Kurt Busch Collect ’Em All

The hobby of collecting includes seeking, locating, acquiring, organizing, cataloging, displaying, storing, and maintaining whatever items are of interest to the individual collector. The broad scope of collecting is virtually unlimited.

It can be any object regarded as being of value or interest to a collector, and not necessarily monetarily valuable or antique. It can be something that is old, it can be something manufactured specifically for the purpose of collecting or, in this case, it can be an intangible item that serves as little more than bragging rights.

There is no official statistical category for drivers who have amassed top-five or top-10 finishes at each racetrack that the NASCAR Sprint Cup Series competes at, but there is one that certainly exists for drivers of the most competitive nature. Among those who would like nothing more than to complete his set of top-five finishes at each of the active tracks the series visits is Kurt Busch, driver of the No. 41 Haas Automation Chevrolet for Stewart-Haas Racing (SHR).

When Busch, the 2004 NASCAR Sprint Cup Series champion, finished second to now teammate Kevin Harvick in October 2013 at Kansas Speedway in Kansas City, it left Kentucky Speedway in Sparta as the only remaining racetrack where Busch had yet to score a top-five finish in Sprint Cup competition. Kentucky plays host to the Sprint Cup Series Saturday night for just the fifth time since joining the schedule in 2011.

Busch is one of the more experienced drivers who will compete at Kentucky Saturday night. In fact, he participated in the track’s inaugural event – a NASCAR Camping World Truck Series race in June 2000. Busch, then a rookie in the series, started 32nd and, as he recalls, overdrove every turn before eventually wrecking his truck on lap 111 of the scheduled 150-lap event. He also competed in a pair of NASCAR Xfinity Series races there in 2012 while driving for his brother’s team, Kyle Busch Motorsports. He finished second in his first outing and was credited with a 28th-place finish after a rear-end failure in the other.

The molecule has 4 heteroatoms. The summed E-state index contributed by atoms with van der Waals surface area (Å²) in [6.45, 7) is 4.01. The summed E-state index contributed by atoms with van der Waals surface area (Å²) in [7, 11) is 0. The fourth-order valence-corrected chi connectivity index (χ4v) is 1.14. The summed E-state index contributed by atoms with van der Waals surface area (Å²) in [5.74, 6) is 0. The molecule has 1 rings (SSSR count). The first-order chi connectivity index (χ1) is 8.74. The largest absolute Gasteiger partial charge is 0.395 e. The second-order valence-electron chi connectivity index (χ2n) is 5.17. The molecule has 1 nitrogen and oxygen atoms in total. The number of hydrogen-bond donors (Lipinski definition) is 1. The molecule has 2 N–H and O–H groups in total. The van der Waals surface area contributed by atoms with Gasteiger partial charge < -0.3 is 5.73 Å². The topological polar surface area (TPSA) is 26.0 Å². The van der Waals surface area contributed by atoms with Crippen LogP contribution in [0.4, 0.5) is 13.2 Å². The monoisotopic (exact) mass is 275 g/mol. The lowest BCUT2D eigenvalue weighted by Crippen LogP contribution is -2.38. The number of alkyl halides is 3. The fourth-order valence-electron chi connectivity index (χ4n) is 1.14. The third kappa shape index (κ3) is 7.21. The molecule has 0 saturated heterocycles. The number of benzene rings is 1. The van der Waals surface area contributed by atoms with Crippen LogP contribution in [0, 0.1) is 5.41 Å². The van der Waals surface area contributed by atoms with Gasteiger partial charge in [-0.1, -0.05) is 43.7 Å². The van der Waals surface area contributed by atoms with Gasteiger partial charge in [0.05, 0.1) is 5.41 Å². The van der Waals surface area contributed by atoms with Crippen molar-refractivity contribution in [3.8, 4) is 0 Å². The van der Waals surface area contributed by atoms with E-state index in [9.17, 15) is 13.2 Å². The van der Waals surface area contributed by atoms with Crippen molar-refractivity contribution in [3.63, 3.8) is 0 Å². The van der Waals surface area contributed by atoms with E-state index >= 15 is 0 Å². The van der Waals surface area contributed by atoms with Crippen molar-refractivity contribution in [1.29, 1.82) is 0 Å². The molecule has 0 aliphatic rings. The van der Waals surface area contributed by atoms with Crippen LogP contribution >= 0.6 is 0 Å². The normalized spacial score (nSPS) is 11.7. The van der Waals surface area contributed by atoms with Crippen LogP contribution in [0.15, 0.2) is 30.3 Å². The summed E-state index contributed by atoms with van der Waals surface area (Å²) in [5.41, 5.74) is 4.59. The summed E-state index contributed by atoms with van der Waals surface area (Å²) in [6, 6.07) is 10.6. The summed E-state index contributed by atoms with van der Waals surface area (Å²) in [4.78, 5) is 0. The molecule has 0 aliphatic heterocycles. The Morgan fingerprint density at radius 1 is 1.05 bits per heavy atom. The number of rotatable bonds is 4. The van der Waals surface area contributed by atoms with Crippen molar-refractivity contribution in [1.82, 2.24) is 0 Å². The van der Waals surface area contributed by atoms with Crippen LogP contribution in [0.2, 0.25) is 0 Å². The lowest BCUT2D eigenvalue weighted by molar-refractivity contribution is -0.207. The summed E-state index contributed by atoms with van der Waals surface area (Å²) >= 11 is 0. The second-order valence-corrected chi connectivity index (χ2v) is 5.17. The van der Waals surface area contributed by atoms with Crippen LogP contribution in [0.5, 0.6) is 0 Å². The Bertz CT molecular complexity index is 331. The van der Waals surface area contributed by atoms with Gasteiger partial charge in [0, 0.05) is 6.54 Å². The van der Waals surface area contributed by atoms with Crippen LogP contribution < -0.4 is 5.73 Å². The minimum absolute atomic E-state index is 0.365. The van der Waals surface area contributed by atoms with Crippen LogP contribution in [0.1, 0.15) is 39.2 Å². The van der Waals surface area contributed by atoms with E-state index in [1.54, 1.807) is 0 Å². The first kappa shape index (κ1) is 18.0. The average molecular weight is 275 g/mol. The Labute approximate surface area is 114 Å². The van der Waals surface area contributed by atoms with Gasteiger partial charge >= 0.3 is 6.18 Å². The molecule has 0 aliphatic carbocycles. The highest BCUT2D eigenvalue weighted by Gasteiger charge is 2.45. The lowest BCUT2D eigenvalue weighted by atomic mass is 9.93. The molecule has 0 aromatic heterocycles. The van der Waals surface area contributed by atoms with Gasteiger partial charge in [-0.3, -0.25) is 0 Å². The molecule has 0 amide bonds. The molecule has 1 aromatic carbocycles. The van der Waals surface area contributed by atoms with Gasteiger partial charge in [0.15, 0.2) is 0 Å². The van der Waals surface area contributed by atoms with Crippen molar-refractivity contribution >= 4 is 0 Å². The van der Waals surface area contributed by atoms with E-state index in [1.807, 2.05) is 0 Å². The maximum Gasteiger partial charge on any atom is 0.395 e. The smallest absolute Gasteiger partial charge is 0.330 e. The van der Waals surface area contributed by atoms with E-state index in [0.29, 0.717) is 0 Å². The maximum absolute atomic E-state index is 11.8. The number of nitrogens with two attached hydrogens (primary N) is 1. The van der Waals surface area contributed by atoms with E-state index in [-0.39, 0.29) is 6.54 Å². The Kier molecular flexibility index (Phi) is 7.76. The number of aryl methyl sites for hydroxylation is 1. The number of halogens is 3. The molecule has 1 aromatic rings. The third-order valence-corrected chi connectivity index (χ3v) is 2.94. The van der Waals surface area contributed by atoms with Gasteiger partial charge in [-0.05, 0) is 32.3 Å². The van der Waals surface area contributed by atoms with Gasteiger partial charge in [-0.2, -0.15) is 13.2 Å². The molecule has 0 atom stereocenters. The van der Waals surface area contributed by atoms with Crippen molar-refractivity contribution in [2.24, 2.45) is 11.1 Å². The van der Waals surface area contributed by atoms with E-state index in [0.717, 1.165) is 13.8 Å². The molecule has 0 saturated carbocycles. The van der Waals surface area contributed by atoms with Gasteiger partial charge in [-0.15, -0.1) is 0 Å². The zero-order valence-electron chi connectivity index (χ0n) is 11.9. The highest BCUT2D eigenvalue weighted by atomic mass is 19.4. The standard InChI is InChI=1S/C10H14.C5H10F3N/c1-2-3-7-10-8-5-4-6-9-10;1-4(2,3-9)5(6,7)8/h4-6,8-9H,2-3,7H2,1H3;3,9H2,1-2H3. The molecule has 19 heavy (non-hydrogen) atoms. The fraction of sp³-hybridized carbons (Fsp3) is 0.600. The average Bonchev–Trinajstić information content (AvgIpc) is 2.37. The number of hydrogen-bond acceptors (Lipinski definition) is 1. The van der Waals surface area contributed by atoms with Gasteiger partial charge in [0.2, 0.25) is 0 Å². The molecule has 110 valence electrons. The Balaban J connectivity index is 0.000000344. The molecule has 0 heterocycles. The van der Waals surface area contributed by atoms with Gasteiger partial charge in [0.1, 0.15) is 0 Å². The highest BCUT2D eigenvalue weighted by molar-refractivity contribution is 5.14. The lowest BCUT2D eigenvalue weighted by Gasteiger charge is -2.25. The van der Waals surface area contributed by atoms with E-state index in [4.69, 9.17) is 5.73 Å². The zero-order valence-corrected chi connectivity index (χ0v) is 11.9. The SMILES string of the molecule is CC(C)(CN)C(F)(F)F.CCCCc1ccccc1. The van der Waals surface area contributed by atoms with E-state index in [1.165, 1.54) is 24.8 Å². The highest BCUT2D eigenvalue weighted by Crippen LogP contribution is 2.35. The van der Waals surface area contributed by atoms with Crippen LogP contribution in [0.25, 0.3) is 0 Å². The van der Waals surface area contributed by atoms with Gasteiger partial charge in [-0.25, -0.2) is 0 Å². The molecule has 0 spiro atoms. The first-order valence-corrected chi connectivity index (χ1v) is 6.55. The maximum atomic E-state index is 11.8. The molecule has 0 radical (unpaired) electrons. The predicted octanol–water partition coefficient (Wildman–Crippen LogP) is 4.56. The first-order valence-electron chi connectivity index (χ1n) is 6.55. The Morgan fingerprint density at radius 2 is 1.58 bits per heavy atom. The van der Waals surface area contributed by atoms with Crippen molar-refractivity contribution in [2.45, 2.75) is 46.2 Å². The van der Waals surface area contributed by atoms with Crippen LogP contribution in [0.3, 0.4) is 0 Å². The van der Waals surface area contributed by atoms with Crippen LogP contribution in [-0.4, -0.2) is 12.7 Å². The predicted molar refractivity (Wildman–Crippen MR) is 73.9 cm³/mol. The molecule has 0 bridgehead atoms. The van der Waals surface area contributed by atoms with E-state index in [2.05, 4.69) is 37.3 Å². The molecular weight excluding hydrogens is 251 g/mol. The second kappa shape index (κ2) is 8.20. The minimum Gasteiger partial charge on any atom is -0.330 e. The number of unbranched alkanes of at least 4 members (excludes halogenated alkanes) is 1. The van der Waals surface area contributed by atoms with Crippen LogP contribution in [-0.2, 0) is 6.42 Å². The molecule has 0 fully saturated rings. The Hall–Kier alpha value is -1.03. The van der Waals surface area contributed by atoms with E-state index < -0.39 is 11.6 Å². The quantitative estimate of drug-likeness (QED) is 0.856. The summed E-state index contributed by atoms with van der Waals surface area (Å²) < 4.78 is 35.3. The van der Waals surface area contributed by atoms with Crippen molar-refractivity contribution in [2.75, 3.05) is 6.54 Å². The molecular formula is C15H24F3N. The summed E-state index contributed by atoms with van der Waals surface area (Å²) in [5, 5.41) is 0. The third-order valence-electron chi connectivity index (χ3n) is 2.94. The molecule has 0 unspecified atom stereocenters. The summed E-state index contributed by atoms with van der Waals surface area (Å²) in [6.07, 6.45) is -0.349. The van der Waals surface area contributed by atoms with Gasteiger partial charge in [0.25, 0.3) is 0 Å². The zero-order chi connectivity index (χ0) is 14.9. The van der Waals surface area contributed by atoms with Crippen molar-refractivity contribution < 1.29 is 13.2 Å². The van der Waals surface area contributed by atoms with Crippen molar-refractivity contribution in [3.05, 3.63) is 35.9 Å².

It wasn’t until 2011 that the Sprint Cup Series made its first visit to the Bluegrass State. In the years between 2000 and 2011, since the track was not used by NASCAR’s premier series, race teams could use the track liberally for testing. Busch claims that his former team, Roush Racing, would visit the track almost every other Tuesday to test new setups for upcoming races. 

While Busch is still looking for his first Sprint Cup top-five at the track, he has been able to record two top-10s and has never finished outside the top-20. He has completed all 1,068 laps of Sprint Cup competition since 2011, has an average start of 13.2 and average finish of 11.5. He also has led 41 laps.

A top-five finish Saturday night in the Kentucky 400 would place Busch in rather elite company as one of only a handful of drivers with top-five finishes at all racetracks visited by the Sprint Cup Series. A victory not only completes the criteria for membership, but does so with some serious bravado.